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July 12, 2019- by Steven E. Greer, MD
I was watching some National Geographic shows for “Space Week”, in anticipation of the 50th anniversary of Neil Armstrong stepping onto the moon in 1969. One show was about the Hubble Space telescope.
In 1995, photos were captured of the Eagle Nebula 7000-light-years away. It has since been called The Pillars of Creation because one can see stars actually forming out of the dust.
Wikipedia explains the background for the nickname Pillars of Creation, “When William Jennings Bryan published The World’s Famous Orations in 1906, he included an 1857 sermon by London pastor Charles Haddon Spurgeon titled “The Condescension of Christ”. In it, Spurgeon uses the phrase to convey not only the physical world but also the force that keeps it all together, emanating from the divine: “And now wonder, ye angels,” Spurgeon says of the birth of Christ, “the Infinite has become an infant; he, upon whose shoulders the universe doth hang, hangs at his mother’s breast. He who created all things, and bears up the pillars of creation.”
(Now, things get weird and spiritual. I had no idea that William Jennings Bryan was behind this when I began writing. He is a distant relative of mine.)
Then, it occurred to me that humans literally discovered the process of “god” creating the heavens back in 1995. They caught it in the act. Some of the stars born there will eventually blow up as super novas. This star dust is where all of the elements on earth are derived. Precious metals, calcium, carbon, etc. are all created in stars.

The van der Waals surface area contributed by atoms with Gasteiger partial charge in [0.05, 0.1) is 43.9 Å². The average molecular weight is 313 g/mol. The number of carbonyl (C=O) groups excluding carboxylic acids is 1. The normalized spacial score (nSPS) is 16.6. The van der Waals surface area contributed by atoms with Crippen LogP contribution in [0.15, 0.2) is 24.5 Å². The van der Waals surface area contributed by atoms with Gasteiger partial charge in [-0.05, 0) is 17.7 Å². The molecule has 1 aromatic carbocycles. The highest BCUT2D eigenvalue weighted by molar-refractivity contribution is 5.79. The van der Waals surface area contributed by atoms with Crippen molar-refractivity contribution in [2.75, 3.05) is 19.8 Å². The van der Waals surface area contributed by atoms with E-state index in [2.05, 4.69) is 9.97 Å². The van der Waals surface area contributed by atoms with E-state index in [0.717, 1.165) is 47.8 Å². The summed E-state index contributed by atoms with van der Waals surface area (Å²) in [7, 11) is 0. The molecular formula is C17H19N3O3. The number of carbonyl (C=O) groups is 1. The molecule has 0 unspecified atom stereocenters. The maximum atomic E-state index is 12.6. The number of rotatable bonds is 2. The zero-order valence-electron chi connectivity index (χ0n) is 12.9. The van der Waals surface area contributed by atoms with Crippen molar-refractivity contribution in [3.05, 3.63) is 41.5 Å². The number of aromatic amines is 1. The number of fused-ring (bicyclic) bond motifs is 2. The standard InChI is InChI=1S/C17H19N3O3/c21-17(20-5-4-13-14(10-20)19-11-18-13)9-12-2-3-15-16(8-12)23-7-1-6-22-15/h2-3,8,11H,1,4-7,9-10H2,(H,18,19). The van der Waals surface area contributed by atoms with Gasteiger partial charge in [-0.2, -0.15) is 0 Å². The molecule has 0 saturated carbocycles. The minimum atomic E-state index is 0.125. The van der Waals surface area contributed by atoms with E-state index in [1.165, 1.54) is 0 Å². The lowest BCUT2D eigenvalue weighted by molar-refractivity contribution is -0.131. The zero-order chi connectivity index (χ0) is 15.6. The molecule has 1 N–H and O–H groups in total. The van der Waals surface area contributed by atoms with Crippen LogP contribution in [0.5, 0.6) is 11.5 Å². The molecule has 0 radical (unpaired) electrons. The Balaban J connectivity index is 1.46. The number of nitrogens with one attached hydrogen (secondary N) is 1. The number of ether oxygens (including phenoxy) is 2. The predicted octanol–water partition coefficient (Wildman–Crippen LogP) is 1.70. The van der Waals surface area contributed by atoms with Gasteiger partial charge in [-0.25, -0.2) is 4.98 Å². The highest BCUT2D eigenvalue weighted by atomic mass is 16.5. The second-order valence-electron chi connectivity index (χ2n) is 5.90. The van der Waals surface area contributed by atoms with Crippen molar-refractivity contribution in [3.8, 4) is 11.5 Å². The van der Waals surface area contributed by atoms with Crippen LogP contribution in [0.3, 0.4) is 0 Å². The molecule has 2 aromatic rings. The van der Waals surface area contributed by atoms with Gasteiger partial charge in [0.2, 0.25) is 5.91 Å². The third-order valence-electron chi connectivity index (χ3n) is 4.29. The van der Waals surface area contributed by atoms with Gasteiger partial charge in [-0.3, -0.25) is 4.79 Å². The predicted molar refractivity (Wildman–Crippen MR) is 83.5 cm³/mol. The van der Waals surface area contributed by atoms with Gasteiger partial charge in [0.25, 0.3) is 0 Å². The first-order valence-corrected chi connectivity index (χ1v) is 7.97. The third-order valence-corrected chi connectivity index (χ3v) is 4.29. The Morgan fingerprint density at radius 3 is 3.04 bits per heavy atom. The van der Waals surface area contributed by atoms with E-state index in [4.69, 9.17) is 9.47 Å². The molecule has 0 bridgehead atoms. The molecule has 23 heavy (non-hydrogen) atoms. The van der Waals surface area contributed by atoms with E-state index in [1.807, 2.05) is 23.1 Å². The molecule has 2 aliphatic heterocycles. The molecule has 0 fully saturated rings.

We saw in photos, for the first time, from where we originate. The infant at the mother’s breast is made of star dust. Stars are infinite in number and an eternity away, essentially.
All of these lofty spiritual concepts described in religious texts are explained less romantically by astronomy. Heaven is where people believe they go to rest for eternity. That timeless concept is appreciated when Hubble captures galaxies at the edge of the known universe.
However, for those who prefer to think of god in the traditional biblical sense, there is plenty of room to still believe. We have just started to peel the onion.
What fascinates me in almost a religious way is chaos. After the universe formed, why weren’t all stars and galaxies identical? Why is there infinite diversity? That is beyond the scope of my small brain.
Even what we have discovered already, such as the Eagle Nebula and Pillars of Creation, seems to be exactly what religious texts describe, as do many other celestial images. It is no surprise that godly thoughts fell upon the Apollo astronauts. When Apollo 8 was orbiting the moon and saw the first Earthrise, they read from the Book of Genesis:
In the beginning God created the heaven and the earth.
And the earth was without form, and void; and darkness was upon the face of the deep. And the Spirit of God moved upon the face of the waters.
And God said, Let there be light: and there was light.
And God saw the light, that it was good: and God divided the light from the darkness
Look at the Pillars of Creation. One can literally see all of those events from the Book of Genesis happening.
One of the best films ever was 2001: A Space Odyssey. It is laden with religious suggestions. Stanley Kubrick was on to something
For a variety of reasons, liberals hate the space program and regular Americans can’t comprehend it. If Trump and NASA were smart, they would start to change that by explaining how they are trying to get closer to god and heaven. Exploring the heavens is not a metaphor. It is literally what space exploration is doing.